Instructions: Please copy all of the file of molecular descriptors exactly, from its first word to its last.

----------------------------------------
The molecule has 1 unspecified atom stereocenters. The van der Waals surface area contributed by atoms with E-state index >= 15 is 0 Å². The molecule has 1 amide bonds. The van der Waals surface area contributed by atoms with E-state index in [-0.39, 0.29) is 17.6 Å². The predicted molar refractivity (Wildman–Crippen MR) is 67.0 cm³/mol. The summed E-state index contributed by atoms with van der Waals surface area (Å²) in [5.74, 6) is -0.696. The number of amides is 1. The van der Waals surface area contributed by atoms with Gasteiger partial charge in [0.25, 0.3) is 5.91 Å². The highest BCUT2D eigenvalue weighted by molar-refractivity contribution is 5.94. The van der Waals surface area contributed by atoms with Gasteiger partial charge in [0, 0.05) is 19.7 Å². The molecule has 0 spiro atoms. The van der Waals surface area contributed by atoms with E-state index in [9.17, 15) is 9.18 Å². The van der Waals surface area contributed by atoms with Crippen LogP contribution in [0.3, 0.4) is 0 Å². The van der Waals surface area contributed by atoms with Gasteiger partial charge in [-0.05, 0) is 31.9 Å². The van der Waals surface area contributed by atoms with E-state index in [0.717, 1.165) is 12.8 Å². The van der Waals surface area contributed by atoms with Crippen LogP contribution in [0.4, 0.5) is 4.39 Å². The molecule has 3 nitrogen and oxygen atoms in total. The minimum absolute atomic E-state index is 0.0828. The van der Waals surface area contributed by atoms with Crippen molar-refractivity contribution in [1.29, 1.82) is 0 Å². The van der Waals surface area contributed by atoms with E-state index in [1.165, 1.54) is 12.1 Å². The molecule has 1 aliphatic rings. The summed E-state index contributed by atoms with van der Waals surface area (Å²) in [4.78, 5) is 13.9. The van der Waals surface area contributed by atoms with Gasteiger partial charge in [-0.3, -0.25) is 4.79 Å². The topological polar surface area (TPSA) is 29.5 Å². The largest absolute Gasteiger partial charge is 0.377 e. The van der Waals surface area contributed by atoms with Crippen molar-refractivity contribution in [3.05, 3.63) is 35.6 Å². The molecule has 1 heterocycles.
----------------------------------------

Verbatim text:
The molecule has 1 unspecified atom stereocenters. The van der Waals surface area contributed by atoms with E-state index >= 15 is 0 Å². The molecule has 1 amide bonds. The van der Waals surface area contributed by atoms with E-state index in [-0.39, 0.29) is 17.6 Å². The predicted molar refractivity (Wildman–Crippen MR) is 67.0 cm³/mol. The summed E-state index contributed by atoms with van der Waals surface area (Å²) in [5.74, 6) is -0.696. The number of amides is 1. The van der Waals surface area contributed by atoms with Gasteiger partial charge in [0.25, 0.3) is 5.91 Å². The highest BCUT2D eigenvalue weighted by molar-refractivity contribution is 5.94. The van der Waals surface area contributed by atoms with Gasteiger partial charge in [0, 0.05) is 19.7 Å². The molecule has 0 spiro atoms. The van der Waals surface area contributed by atoms with E-state index in [9.17, 15) is 9.18 Å². The van der Waals surface area contributed by atoms with Crippen LogP contribution in [0.3, 0.4) is 0 Å². The van der Waals surface area contributed by atoms with Gasteiger partial charge in [-0.05, 0) is 31.9 Å². The van der Waals surface area contributed by atoms with E-state index in [0.717, 1.165) is 12.8 Å². The van der Waals surface area contributed by atoms with Crippen LogP contribution in [0.4, 0.5) is 4.39 Å². The molecule has 3 nitrogen and oxygen atoms in total. The minimum absolute atomic E-state index is 0.0828. The van der Waals surface area contributed by atoms with Crippen molar-refractivity contribution in [1.29, 1.82) is 0 Å². The van der Waals surface area contributed by atoms with E-state index in [1.165, 1.54) is 12.1 Å². The molecule has 1 aliphatic rings. The summed E-state index contributed by atoms with van der Waals surface area (Å²) in [4.78, 5) is 13.9. The van der Waals surface area contributed by atoms with Gasteiger partial charge in [-0.3, -0.25) is 4.79 Å². The topological polar surface area (TPSA) is 29.5 Å². The largest absolute Gasteiger partial charge is 0.377 e. The van der Waals surface area contributed by atoms with Crippen molar-refractivity contribution in [3.05, 3.63) is 35.6 Å². The molecule has 1 heterocycles.